WASHINGTON - Bowing to 's demands, the Senate approved and sent the White House a bill Wednesday to overhaul bitterly disputed rules on secret government eavesdropping and shield telecommunications companies from lawsuits complaining they helped the U.S. spy on Americans.
The relatively one-sided vote, 69-28, came only after a lengthy and heated debate that pitted privacy andagainst the desire to prevent terrorist attacks. It ended almost a year of wrangling over surveillance rules and the president's warrantless wiretapping program that was initiated after the Sept. 11, 2001, terrorist attacks.
The House passed the same bill last month, and Bush said he would sign it soon.
Opponents assailed the eavesdropping program, asserting that it imperiled citizens' rights of privacy from government intrusion. But Bush said the legislation protects those rights as well as Americans' security.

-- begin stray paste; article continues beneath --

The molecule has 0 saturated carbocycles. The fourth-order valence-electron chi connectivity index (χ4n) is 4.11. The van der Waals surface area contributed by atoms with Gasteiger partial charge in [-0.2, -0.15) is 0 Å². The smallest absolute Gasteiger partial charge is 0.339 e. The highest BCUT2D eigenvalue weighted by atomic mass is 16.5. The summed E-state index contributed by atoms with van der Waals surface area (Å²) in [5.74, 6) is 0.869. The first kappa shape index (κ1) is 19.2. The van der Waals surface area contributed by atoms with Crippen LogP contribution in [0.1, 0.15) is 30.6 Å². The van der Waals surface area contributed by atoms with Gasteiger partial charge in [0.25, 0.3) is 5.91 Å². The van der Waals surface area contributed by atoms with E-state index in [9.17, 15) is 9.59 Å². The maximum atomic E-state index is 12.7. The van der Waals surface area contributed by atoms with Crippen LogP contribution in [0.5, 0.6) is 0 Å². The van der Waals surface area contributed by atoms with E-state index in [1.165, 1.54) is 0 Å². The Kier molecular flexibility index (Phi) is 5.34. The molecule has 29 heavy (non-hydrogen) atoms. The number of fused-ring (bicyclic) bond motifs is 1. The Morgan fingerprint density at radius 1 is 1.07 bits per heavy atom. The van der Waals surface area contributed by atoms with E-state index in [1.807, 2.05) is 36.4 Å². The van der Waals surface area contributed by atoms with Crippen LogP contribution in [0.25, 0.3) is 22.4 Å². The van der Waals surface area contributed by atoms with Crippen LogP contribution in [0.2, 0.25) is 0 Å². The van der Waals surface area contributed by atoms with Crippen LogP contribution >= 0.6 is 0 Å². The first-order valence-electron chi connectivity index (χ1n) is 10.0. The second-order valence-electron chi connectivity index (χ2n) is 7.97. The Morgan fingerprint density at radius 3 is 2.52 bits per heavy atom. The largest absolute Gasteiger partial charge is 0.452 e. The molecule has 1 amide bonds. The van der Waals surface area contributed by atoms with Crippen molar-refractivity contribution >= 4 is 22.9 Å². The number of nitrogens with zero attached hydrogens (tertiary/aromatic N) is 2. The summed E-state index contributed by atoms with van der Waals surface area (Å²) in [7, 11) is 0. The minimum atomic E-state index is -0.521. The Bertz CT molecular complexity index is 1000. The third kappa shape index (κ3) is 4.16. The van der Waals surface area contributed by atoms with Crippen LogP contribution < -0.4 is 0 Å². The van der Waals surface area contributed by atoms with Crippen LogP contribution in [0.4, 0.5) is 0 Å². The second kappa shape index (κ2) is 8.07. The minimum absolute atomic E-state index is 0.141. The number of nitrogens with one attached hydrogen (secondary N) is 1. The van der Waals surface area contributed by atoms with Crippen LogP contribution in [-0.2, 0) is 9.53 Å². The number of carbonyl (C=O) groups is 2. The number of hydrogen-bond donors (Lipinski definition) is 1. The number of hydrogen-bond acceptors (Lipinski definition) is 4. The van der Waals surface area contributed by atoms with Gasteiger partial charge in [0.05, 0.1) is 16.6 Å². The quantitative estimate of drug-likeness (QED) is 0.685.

"This bill will help our intelligence professionals learn who the terrorists are talking to, what they're saying and what they're planning," he said in a brief White House appearance after the Senate vote.
The bill is very much a political compromise, brought about by a deadline: Wiretapping orders authorized last year will begin to expire in August. Without a new bill, the government would go back to old FISA rules, requiring multiple new orders and potential delays to continue those intercepts. That is something most of Congress did not want to see happen, particularly in an election year.